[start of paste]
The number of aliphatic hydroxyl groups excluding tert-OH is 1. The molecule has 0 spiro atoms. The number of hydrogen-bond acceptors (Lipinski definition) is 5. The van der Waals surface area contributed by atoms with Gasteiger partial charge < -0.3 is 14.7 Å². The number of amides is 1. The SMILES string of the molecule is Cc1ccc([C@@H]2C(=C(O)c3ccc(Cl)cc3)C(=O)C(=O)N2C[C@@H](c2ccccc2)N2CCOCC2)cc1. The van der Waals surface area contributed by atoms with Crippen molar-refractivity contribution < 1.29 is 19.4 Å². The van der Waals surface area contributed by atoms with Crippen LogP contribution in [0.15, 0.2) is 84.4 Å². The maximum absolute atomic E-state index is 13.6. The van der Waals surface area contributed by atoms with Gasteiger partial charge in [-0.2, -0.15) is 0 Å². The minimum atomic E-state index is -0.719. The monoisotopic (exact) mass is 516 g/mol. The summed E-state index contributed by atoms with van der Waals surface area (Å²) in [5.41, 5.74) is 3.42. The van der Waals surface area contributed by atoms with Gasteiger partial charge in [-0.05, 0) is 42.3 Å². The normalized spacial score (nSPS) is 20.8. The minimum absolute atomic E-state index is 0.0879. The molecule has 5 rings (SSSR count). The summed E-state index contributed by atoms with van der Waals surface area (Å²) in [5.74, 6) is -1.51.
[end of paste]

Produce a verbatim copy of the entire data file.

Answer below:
The number of aliphatic hydroxyl groups excluding tert-OH is 1. The molecule has 0 spiro atoms. The number of hydrogen-bond acceptors (Lipinski definition) is 5. The van der Waals surface area contributed by atoms with Gasteiger partial charge < -0.3 is 14.7 Å². The number of amides is 1. The SMILES string of the molecule is Cc1ccc([C@@H]2C(=C(O)c3ccc(Cl)cc3)C(=O)C(=O)N2C[C@@H](c2ccccc2)N2CCOCC2)cc1. The van der Waals surface area contributed by atoms with Crippen molar-refractivity contribution < 1.29 is 19.4 Å². The van der Waals surface area contributed by atoms with Crippen LogP contribution in [0.15, 0.2) is 84.4 Å². The maximum absolute atomic E-state index is 13.6. The van der Waals surface area contributed by atoms with Gasteiger partial charge in [-0.2, -0.15) is 0 Å². The minimum atomic E-state index is -0.719. The monoisotopic (exact) mass is 516 g/mol. The summed E-state index contributed by atoms with van der Waals surface area (Å²) in [5.41, 5.74) is 3.42. The van der Waals surface area contributed by atoms with Gasteiger partial charge in [-0.05, 0) is 42.3 Å². The normalized spacial score (nSPS) is 20.8. The minimum absolute atomic E-state index is 0.0879. The molecule has 5 rings (SSSR count). The summed E-state index contributed by atoms with van der Waals surface area (Å²) in [5.74, 6) is -1.51.